For many years, the Staff Advisory Council (SAC) lobbied to have a light replace the stop signs at the intersection. The intersection had become a safety concern for many in the university community, especially for those who park in the Veale Center garage and use the crosswalks to get to health sciences buildings, Richard Jamieson, vice president for campus services, explained.
“Because of the nature of the three-way stop, people had a habit of not fully stopping at the stop sign, which created a lot of near-accidents and, in some cases, accidents involving pedestrians and bike riders in the crosswalk,” Jamieson said.
Jamieson and SAC had brought the issue to the city’s attention numerous times before, but were stymied by its reluctance to put a traffic light at a three-way stop. Typically, those are reserved for four-way intersections.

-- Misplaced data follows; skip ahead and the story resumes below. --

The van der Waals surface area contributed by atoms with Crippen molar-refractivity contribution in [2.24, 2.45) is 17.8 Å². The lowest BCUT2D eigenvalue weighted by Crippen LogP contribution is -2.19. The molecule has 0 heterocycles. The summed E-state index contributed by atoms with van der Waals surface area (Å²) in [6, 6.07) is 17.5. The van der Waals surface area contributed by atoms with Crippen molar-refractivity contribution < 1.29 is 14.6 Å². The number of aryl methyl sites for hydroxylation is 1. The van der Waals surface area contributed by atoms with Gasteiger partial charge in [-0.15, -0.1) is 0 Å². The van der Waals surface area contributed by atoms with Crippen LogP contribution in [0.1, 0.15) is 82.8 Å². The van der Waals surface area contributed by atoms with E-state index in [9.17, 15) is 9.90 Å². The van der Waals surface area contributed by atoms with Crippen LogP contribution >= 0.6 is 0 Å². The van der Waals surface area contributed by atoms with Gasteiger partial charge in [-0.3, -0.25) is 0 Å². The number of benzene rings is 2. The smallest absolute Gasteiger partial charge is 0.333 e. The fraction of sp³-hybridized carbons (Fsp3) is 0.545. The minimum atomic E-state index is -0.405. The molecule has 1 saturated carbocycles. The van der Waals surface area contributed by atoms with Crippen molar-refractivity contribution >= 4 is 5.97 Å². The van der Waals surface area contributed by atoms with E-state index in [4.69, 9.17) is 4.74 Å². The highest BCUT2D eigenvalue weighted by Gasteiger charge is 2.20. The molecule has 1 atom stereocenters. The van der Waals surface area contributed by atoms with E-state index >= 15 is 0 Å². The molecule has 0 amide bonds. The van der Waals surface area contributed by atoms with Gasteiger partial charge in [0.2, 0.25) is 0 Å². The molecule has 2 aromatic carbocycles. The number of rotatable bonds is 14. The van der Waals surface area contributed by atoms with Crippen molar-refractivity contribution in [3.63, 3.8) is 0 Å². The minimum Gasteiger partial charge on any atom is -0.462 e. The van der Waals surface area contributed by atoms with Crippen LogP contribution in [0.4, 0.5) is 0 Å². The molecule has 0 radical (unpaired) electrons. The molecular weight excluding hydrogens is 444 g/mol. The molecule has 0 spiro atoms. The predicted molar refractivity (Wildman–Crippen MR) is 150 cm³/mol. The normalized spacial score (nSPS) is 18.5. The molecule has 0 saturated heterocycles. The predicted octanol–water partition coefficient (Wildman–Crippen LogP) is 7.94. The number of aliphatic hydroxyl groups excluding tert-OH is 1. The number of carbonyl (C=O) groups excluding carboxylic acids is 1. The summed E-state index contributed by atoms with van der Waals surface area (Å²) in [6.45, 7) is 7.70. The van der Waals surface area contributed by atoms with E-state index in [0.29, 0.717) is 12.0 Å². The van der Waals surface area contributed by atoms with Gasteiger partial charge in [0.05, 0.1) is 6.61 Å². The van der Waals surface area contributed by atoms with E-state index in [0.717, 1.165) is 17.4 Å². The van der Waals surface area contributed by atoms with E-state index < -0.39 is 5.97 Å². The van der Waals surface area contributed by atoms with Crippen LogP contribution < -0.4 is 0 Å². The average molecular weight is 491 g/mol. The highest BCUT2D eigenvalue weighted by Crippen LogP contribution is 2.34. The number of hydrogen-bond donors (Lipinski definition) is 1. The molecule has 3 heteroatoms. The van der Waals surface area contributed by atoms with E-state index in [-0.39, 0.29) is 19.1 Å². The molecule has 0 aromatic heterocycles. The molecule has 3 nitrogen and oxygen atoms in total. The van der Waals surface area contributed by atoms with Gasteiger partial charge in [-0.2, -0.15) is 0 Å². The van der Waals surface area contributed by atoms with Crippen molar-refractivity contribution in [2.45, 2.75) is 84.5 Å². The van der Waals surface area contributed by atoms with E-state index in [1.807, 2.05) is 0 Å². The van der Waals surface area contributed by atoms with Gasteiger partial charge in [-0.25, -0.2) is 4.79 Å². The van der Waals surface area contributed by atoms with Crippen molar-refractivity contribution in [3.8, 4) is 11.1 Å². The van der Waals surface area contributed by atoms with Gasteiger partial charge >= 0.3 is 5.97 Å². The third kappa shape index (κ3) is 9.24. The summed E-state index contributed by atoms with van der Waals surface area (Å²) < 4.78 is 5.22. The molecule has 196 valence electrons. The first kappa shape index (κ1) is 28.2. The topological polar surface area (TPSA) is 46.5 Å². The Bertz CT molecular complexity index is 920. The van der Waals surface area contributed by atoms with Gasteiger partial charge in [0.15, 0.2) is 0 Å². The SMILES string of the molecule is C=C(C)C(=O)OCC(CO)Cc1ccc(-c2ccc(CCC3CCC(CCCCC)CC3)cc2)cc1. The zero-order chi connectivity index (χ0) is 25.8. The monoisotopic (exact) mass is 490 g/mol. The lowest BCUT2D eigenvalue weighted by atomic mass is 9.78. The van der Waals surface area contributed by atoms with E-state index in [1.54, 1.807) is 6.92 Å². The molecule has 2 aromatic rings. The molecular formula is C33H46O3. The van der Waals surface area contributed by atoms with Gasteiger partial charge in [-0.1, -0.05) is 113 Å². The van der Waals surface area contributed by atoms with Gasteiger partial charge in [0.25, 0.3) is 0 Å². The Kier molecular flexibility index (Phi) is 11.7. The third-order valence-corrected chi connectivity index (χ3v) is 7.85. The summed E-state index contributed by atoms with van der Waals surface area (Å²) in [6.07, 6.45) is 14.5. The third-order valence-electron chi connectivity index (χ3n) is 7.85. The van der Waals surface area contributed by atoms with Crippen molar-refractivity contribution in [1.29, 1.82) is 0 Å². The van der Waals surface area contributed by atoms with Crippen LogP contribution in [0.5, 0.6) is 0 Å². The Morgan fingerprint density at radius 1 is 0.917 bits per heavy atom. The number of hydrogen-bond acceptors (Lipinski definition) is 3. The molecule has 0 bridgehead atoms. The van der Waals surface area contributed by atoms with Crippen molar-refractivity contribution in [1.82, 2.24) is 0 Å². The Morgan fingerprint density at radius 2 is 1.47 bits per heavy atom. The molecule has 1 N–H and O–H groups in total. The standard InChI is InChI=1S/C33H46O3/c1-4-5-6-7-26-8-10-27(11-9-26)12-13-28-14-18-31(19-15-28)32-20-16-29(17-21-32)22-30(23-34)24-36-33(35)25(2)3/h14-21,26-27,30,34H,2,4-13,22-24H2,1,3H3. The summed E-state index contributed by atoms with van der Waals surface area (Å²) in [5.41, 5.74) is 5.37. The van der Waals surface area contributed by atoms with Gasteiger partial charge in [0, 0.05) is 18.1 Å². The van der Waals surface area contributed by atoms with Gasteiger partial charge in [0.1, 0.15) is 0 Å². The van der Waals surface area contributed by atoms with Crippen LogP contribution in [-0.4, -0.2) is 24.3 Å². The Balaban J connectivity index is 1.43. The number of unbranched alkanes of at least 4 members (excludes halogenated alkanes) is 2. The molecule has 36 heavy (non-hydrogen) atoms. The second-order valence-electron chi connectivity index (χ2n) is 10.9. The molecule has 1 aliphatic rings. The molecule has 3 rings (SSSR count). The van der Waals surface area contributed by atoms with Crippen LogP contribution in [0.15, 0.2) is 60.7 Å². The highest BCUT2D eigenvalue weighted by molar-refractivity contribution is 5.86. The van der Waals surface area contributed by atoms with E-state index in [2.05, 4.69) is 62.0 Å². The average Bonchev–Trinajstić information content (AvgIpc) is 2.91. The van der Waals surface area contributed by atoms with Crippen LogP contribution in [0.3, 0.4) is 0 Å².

About two years ago, SAC brought the concern to the table again. Barb Juknialis, administrative director of the Department of Bioethics and past chair of SAC, partnered with Campus Services to convince the city to act.
The timing was right and the city agreed to add a light to the intersection.
“We didn’t get immediate action, but we stayed with it,” Jamieson said.
In the weeks since the light debuted, traffic patterns have improved, according to Jamieson.
People now are forced to stop completely at the intersection, which improves safety for pedestrians. It has an added benefit of controlling the flow of traffic as well.
So far, Jamieson has received positive feedback on the light’s impact.
“Certainly, it’s changed the habits at the intersection,” Jamieson said. “We will continue to monitor this and other intersections, and seek to improve pedestrian safety whenever possible.”